Parisian children are being required to walk to school with a police escort due to an increased presence of drug addicts and prostitutes in one district of the French capital.
The police escort has been offered to parents taking their children to school at the Charles-Hermite kindergarten in the 18th arrondissement of Paris following a concerning rise in the number of delinquents seen in the vicinity of the school grounds.
A heightened presence of drug dealers, prostitutes, and drug addicts has increased the feeling of insecurity within the district, with parents fearing for the safety of their young children and relying on the municipal police to safely escort them to and from school.
The police escort has been made available to parents and children for both the morning and evening commute during the school’s opening and closing hours.
Speaking with French broadcaster BFMTV, the Charles-Hermite school admitted the current situation is “difficult” for families but claimed it had “improved over the past fortnight” since the police presence had been initiated.
Parents, however, speaking to the French newspaper Le Parisien, spoke of the “terrifying” conditions, revealing that their children had spoken about how they have witnessed acts of drugs and prostitution. “They know the word crack,” said Priscilla, a mother of one of the school children.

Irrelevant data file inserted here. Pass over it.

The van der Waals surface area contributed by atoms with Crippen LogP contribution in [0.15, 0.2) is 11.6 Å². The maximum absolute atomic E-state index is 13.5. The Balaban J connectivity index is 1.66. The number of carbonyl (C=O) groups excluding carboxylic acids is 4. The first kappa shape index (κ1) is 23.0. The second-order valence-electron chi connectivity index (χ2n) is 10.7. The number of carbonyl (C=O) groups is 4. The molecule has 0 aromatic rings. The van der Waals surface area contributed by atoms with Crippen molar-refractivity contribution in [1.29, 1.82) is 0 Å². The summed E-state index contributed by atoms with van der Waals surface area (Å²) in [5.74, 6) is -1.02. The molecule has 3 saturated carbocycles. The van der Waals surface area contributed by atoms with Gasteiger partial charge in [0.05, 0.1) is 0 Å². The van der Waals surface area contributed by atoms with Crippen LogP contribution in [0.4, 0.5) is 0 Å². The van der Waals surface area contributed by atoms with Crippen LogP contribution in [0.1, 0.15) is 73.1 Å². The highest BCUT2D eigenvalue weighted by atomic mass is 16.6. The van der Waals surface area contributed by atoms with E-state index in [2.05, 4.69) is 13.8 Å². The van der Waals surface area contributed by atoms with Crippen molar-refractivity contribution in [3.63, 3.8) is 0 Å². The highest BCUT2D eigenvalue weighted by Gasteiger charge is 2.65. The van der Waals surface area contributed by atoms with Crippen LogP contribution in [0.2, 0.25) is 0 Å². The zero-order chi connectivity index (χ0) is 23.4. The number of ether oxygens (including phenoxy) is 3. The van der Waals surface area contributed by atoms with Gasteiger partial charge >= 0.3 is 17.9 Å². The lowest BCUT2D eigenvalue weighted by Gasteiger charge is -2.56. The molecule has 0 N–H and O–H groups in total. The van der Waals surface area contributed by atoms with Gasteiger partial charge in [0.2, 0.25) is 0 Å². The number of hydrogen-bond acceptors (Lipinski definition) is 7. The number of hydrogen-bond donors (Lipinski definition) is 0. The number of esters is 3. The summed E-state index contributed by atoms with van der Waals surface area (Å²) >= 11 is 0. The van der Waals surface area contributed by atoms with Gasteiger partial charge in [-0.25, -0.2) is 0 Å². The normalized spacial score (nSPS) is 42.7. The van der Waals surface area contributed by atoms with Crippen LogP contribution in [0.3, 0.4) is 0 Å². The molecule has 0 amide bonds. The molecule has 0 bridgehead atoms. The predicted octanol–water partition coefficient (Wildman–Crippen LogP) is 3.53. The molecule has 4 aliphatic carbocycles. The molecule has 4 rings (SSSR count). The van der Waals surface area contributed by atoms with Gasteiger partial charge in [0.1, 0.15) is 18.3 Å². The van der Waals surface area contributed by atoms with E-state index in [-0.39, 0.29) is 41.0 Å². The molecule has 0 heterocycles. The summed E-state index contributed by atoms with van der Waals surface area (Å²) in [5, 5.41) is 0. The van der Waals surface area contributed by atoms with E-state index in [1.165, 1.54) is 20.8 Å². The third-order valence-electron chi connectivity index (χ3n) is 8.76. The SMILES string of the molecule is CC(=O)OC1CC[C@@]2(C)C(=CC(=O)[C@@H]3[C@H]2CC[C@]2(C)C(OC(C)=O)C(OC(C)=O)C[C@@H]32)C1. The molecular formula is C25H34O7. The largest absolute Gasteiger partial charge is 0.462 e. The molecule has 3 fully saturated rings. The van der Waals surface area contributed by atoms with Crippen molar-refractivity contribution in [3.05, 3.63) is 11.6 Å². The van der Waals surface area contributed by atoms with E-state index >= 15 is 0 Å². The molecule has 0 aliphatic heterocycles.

The local mayor, Éric Lejoindre, speaking with BFMTV, acknowledged the initiative is “incredible” and “abnormal.”
The police escort is expected to last until the Christmas holidays before being re-evaluated in the new year. The school, however, has assured parents that the initiative will remain for as long as the parents feel it is needed.
The initiative could also be spread to include other schools if the primary spots for drug deals in the district move and the problem transfers to neighboring schools.
The French capital has an epidemic on its hands regarding a growing number of crack users living on its streets. An estimated number of 40,000 to 44,000 people are regular users of the addictive drug in France, according to the French drugs observatory (OFDT), with more than a quarter (13,000) residing in the Paris area.
A crisis that began in the 1980s and had somewhat eased in the last decade or so has resurfaced, as the northern suburbs of the French capital gentrified, forcing addicts back out into the open, according to the OFDT.
Numerous reports in the French media show how hundreds of homeless crack addicts, often large groups of men, group together in parks and other public spaces in the capital’s northeast. While Interior Minister Gerard Darmanin claims to have taken a hardline approach, ordering police to disperse addicts every few weeks, many critics believe there is a vicious cycle with the problem of congregating addicts never truly dealt with.
“It’s a scenario that will repeat itself over time, in different neighborhoods,” claimed Stéphanie Benoist, a spokesperson for the Villette Village, a collective defending the rights and interests of Parisian residents. She asked BFMTV, “In the 18th and 19th (arrondissements), we’re going to send each other the hot potato for how long?”